Denise’s Fruit-Filled Butter Cake

Adapted from Hedgebrook Cookbook

Denise Barr, one of the cooks at Hedgebrook, served this cake at the first dinner of my stay.  She used fresh raspberries from the garden, and it was so good – simple, buttery, with a damp, nubbly, almost muffin-like crumb – that I dog-eared the recipe later that night. The cookbook calls it a Rhubarb Cake, but you could probably make it with any soft fruit, and when I tasted it, before I saw the recipe in the cookbook, it struck me first as a wonderful butter cake. I hope Denise won’t mind that I tweaked the name. When I made it at home, I thawed out a batch of rhubarb compote that I made last summer and spooned it into the batter, and it was terrific.

1 ½ cup (210 grams) all-purpose flour
3 teaspoons baking powder
¼ teaspoon fine sea salt or table salt
½ cup (120 ml) whole milk
1 teaspoon vanilla extract
1 stick (113 grams) unsalted butter, at room temperature
1 cup (200 grams) sugar
3 large eggs
2 ½ cups diced rhubarb, blueberries, or raspberries, or 1 batch Dana Cree’s rhubarb compote
2 tablespoons instant tapioca (if using fresh rhubarb or berries)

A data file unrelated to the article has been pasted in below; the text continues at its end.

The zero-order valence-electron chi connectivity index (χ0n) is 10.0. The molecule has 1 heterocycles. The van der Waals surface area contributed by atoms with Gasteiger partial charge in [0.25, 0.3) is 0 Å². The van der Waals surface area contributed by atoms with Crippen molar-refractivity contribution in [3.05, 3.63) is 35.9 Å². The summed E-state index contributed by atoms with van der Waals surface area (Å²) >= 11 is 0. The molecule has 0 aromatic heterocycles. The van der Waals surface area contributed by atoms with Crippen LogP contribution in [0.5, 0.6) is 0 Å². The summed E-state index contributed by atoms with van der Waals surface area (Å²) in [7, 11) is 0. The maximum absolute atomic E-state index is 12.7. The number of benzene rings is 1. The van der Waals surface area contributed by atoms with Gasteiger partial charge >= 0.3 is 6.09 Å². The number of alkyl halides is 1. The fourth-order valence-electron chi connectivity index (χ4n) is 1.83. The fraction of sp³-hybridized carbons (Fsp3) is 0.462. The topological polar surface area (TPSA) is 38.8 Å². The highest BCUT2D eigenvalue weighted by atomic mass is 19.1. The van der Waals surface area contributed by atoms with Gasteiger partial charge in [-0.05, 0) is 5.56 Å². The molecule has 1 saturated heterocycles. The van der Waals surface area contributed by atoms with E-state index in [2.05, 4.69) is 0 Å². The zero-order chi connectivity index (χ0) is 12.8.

Preheat the oven to 350°F. Butter and flour an 8-inch square cake pan.

In a small bowl, whisk together the flour, baking powder, and salt. Pour the milk into a measuring cup or small bowl, and add the vanilla extract. Set aside.

In the bowl of a stand mixer (or with a handheld mixer in a large bowl), beat the butter and sugar until light and fluffy. Scrape down the sides of the bowl with a rubber spatula, and then add the eggs one at a time, beating well after each addition. With the mixer on low speed, add the flour mixture and the milk mixture in three doses each, alternating dry and wet. Mix until just combined; then use the rubber spatula to give the batter a brief final mix, to make sure the flour is absorbed.

If you’re using fresh rhubarb or berries, stir the fruit with the tapioca in a small bowl.

Scoop about half of the batter into the prepared cake pan, and spread it across the bottom. Scatter the fruit evenly over the batter – or, if you’re using rhubarb compote, dollop spoonfuls of it evenly over the batter. Do not press the fruit down. Top with the rest of the batter. Don’t worry if the batter doesn’t fully cover the fruit: it will puff and move a bit as it bakes.

Bake for 35 to 40 minutes, or until a toothpick inserted in the center comes out clean. Cool before slicing into squares and serving.

Note: This cake is best on the day that it’s made, but wrapped tightly and stored at room temperature, it should be fine for at least a couple of days.